Sunday, 12 December 2010


“Parting is all we know of heaven and all we need to know of hell.” - Emily Dickinson

Edvard Munch, born on December 12th, 1863 in Löten, Norway and died January 23rd, 1944, was a Norwegian artist whose highly evocative treatment of psychological themes was built on late 19th-century Symbolism. His work greatly influenced German Expressionism in the early 20th century. His most famous painting, “The Scream” (or sometimes called “The Cry” of 1893), can be seen as a symbol of modern spiritual anguish.

Munch was born into a middle-class family that was plagued with sickness and death. His mother died when he was five, his eldest sister when he was 14, both of tuberculosis; Munch eventually depicted the death of his sister in his first masterpiece, “The Sick Child” (1885–86). Munch’s father and brother also died when he was still young, and another sister developed mental illness. “Illness, insanity, and death,” as he said, “were the black angels that kept watch over my cradle and accompanied me all my life.”

Munch assimilated French Impressionism after a trip to Paris in 1889 and his contact from about 1890 with the work of the Post-Impressionist painters Paul Gauguin and Henri de Toulouse-Lautrec. In some of his paintings from this period he adopted the Impressionists’ open brushstrokes, but Gauguin’s use of the bounding line was to prove more congenial to him, as was the Synthetist artists’ ambition to go beyond the depiction of external nature and give form to an inner vision.

The artist’s own style fully developed about 1892. The flowing use of line in his new paintings was similar to that of contemporary Art Nouveau but Munch used line not as decoration but as a vehicle for psychological expression. This outraged Norwegian critics and was echoed by their counterparts in Berlin when Munch exhibited a large number of his paintings there in 1892. The violent emotion of his paintings, their frank representations of sexuality, and his innovative technique (with paintings which most people found looking unfinished) created a scandal, which helped make his name known throughout Germany, and from there his reputation spread farther. Munch lived mainly in Berlin in 1892–95 and then in Paris in 1896–97, and he continued to move around extensively until he settled in Norway in 1910.

Munch joined the revolt against naturalistic 19th-century academic painting and also went beyond the naturalism still inherent in Impressionism. His concentration on emotional essentials sometimes led to radical simplifications of form and an expressive use of colour. A number of younger artists, followed his lead and created the school of German Expressionism. His work continues to be relevant as it highlights the typically modern situation of the individual facing the uncertainty of a rapidly changing contemporary world.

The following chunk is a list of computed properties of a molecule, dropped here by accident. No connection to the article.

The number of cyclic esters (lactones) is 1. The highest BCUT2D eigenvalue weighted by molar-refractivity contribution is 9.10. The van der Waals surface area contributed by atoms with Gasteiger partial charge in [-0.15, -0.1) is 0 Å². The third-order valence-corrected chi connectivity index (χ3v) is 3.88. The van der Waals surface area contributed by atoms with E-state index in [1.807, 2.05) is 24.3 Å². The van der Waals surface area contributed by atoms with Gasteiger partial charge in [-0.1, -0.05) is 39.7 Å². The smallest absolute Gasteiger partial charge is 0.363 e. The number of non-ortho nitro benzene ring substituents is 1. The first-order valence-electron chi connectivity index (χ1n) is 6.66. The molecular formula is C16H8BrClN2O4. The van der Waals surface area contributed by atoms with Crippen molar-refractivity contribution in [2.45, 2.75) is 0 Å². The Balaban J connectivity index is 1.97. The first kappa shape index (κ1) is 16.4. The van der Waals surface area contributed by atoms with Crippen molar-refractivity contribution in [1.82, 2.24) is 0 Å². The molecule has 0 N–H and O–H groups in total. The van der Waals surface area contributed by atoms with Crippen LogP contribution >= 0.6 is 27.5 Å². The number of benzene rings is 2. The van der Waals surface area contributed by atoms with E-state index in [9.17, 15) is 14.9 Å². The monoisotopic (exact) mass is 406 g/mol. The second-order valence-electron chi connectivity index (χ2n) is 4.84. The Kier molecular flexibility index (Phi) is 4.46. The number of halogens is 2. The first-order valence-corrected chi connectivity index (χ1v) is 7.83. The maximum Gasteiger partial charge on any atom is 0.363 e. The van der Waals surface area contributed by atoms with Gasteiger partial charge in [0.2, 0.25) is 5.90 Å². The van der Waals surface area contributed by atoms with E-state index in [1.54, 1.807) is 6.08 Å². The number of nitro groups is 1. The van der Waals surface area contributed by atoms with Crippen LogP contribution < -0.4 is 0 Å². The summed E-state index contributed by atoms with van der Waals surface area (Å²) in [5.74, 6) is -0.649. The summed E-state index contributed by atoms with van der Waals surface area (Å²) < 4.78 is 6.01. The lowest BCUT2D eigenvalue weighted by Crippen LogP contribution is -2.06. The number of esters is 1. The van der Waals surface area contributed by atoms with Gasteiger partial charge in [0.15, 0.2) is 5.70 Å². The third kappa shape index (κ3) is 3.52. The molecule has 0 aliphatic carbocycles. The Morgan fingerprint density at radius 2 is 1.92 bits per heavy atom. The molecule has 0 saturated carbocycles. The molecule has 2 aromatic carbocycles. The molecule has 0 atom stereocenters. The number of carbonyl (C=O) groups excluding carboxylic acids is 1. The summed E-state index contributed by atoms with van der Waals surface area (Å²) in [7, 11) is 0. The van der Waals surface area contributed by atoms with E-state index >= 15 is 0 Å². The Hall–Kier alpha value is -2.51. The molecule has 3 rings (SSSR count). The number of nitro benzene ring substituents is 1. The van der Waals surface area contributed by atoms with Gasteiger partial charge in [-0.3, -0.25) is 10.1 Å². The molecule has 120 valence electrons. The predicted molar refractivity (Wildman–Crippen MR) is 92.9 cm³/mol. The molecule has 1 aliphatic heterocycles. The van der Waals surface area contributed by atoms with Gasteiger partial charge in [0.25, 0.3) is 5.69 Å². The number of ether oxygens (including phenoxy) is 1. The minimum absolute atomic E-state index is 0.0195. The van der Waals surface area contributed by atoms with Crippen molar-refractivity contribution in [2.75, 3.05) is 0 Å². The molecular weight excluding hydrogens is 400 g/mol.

Above is his “Separation” of 1900 (Oil on canvas 125.5 x 190.5 cm).  I find this an extremely evocative and expressive painting of a situation most of us have faced and had emotional experiences of. A lover clutches his heart with a red hand, as though it is alight with the flames that consume his breast. His eyes are closed and we see through their blind vision, his beloved fleeing away, like a shade departing for the other life. The painting could have just as well have been called “Orpheus and Euridice” or “Romeo and Juliet”, or “Tristan and Isolde”. The use of colour is particularly striking, with the deathly green of the lover and the distant sunny yellow of remembered happinesses colouring the beloved’s shade. In the foreground a reddish orange vegetative form is like an ever-burning fire of love that mirrors the fires in the heart of the lover. The greys, blues, olives and black of the background set the mournful tones of the scene. It is separation, indeed!


  1. That a very beautiful painting, Nicholas. Somehow it makes me very sad also...

  2. I really like the colours in this, Nic although they are a bit mornful.....